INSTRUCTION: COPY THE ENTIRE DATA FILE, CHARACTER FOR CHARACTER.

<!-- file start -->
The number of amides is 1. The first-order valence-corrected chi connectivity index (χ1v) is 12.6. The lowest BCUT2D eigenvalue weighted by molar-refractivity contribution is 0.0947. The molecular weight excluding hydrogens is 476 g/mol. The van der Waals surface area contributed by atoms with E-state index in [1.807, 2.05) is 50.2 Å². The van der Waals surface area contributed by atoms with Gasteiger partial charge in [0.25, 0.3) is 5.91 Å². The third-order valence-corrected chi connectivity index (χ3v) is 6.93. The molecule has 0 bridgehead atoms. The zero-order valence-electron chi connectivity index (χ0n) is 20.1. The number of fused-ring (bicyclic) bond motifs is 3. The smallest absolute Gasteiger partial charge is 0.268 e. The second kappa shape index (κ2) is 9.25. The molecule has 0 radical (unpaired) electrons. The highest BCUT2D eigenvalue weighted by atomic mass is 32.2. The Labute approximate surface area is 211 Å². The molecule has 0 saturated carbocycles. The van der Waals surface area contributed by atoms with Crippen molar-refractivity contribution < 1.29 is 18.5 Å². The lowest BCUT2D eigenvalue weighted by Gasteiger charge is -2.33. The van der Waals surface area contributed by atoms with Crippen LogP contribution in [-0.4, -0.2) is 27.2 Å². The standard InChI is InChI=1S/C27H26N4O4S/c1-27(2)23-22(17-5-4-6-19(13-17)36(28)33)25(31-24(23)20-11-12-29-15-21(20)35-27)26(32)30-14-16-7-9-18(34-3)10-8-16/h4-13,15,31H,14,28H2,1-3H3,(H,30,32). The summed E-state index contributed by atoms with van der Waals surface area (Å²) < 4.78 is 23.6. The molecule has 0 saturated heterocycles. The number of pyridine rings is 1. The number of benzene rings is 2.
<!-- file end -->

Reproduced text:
The number of amides is 1. The first-order valence-corrected chi connectivity index (χ1v) is 12.6. The lowest BCUT2D eigenvalue weighted by molar-refractivity contribution is 0.0947. The molecular weight excluding hydrogens is 476 g/mol. The van der Waals surface area contributed by atoms with E-state index in [1.807, 2.05) is 50.2 Å². The van der Waals surface area contributed by atoms with Gasteiger partial charge in [0.25, 0.3) is 5.91 Å². The third-order valence-corrected chi connectivity index (χ3v) is 6.93. The molecule has 0 bridgehead atoms. The zero-order valence-electron chi connectivity index (χ0n) is 20.1. The number of fused-ring (bicyclic) bond motifs is 3. The smallest absolute Gasteiger partial charge is 0.268 e. The second kappa shape index (κ2) is 9.25. The molecule has 0 radical (unpaired) electrons. The highest BCUT2D eigenvalue weighted by atomic mass is 32.2. The Labute approximate surface area is 211 Å². The molecule has 0 saturated carbocycles. The van der Waals surface area contributed by atoms with Crippen molar-refractivity contribution < 1.29 is 18.5 Å². The lowest BCUT2D eigenvalue weighted by Gasteiger charge is -2.33. The van der Waals surface area contributed by atoms with Crippen LogP contribution in [-0.4, -0.2) is 27.2 Å². The standard InChI is InChI=1S/C27H26N4O4S/c1-27(2)23-22(17-5-4-6-19(13-17)36(28)33)25(31-24(23)20-11-12-29-15-21(20)35-27)26(32)30-14-16-7-9-18(34-3)10-8-16/h4-13,15,31H,14,28H2,1-3H3,(H,30,32). The summed E-state index contributed by atoms with van der Waals surface area (Å²) < 4.78 is 23.6. The molecule has 0 saturated heterocycles. The number of pyridine rings is 1. The number of benzene rings is 2.